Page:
Traffic, one of the most annoying conditions of modern life (if you own a car), often happens for no real reason. Roads have carrying capacities, sure, but even drivers on closed tracks have shown that traffic jams appear to be hardwired in human nature.
This process burns time, gas, and creates pollution. But an MIT professor may have solved highway traffic congestion, or at least the unnecessary kind. Computer scientist Berthold Horn has developed a counter-intuitive approach to smooth out naturally occurring clumps of freeway traffic that he says could be included in a car’s existing computer system. The trick, as it happens, may just be that drivers needed to look behind them.
Horn explains that drivers unconsciously follow an equation in their heads: Look at the car ahead, try to maintain a safe distance. If it’s larger, accelerate, and if it’s shorter, brake.
“This modified system, which I call bilateral control, uses information from vehicle behind you,” Horn says. “You try to maintain the same distance ahead as behind you. Think of the car connected in front by string, and distance in car behind is the same.”
If you think about traffic flow as a fluid, Horn says, the first equation–which he calls the Car Following algorithm–will always end in disaster, creating vibrations, or points that oscillate instead of moving forward in a steady stream. The mathematical proof for bilateral control shows that if all cars maintained equal distances in front and behind, oscillations would be eliminated.
But how might all cars make the shift? Many cars already have rearview cameras, and high-end vehicles have something called adaptive cruise control. Together, Horn says that same system could easily accommodate his bilateral algorithm.
The flow only really works if all cars do it–but nothing is lost if one car abides by the rules and others don’t. “For a while I was collecting GPS data in my own commuting to support this research,” Horn says. “I found at some point I had kind of unconsciously adapted my driving modes myself, and had smoothed out some of these oscillations.”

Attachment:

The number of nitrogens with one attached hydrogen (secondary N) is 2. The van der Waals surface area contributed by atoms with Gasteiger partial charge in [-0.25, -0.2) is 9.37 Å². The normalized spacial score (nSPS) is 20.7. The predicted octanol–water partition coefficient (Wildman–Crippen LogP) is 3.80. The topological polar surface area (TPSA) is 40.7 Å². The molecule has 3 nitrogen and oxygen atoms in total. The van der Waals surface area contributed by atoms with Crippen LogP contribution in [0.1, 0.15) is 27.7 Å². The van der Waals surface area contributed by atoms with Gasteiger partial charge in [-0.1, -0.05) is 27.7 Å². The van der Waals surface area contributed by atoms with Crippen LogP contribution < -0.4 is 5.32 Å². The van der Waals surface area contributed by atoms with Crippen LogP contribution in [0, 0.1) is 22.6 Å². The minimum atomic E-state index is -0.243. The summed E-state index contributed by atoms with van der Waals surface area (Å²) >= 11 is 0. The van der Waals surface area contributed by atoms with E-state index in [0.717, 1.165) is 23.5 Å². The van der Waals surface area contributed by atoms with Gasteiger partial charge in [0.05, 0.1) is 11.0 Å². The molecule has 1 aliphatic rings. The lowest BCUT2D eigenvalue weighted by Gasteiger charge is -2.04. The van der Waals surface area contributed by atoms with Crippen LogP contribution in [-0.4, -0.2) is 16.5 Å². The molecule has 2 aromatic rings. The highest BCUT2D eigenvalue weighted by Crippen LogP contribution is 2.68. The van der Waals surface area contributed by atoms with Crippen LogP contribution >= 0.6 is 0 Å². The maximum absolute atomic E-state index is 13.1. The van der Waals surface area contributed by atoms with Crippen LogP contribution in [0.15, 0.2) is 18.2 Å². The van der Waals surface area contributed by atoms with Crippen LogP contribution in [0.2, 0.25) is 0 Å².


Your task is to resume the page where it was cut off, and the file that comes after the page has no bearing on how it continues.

By eliminating traffic jams, Horn’s simulation shows that bilateral control could make commutes faster and more efficient. It’s also promising for better air quality.
“It’s well-known that smoother traffic flow would lead to lower emission rates in general. More stop and go traffic results in a higher emission rate,” says Greg Rowangould, an assistant professor of civil engineering at the University of New Mexico who researches the impact of traffic pollution. Rowangould also points out that this system could one day be less expensive than adding a lane to a highway to relieve congestion.
Still, Rowangould says that bettering congestion can be tricky, and sometimes can have the opposite effect. “When you relieve congestion, you get to where you’re going more quickly, and that reduction in traffic time tends to attract more cars to the roadway,” he says.
There’s only one way to find out, and that’s to test it. Horn is currently in talks with interested parties in China (he wouldn’t say who), to try out his bilateral control system on a closed track.
Horn acknowledges that convincing people that looking behind them while driving is just as important as looking ahead will also be a challenge.
“I’ve really encountered quite a bit of skepticism. I mean, why on Earth would you want to look behind you?” Horn says. “Once you see the solution, it’s like a magician who’s explained the trick and it becomes obvious.”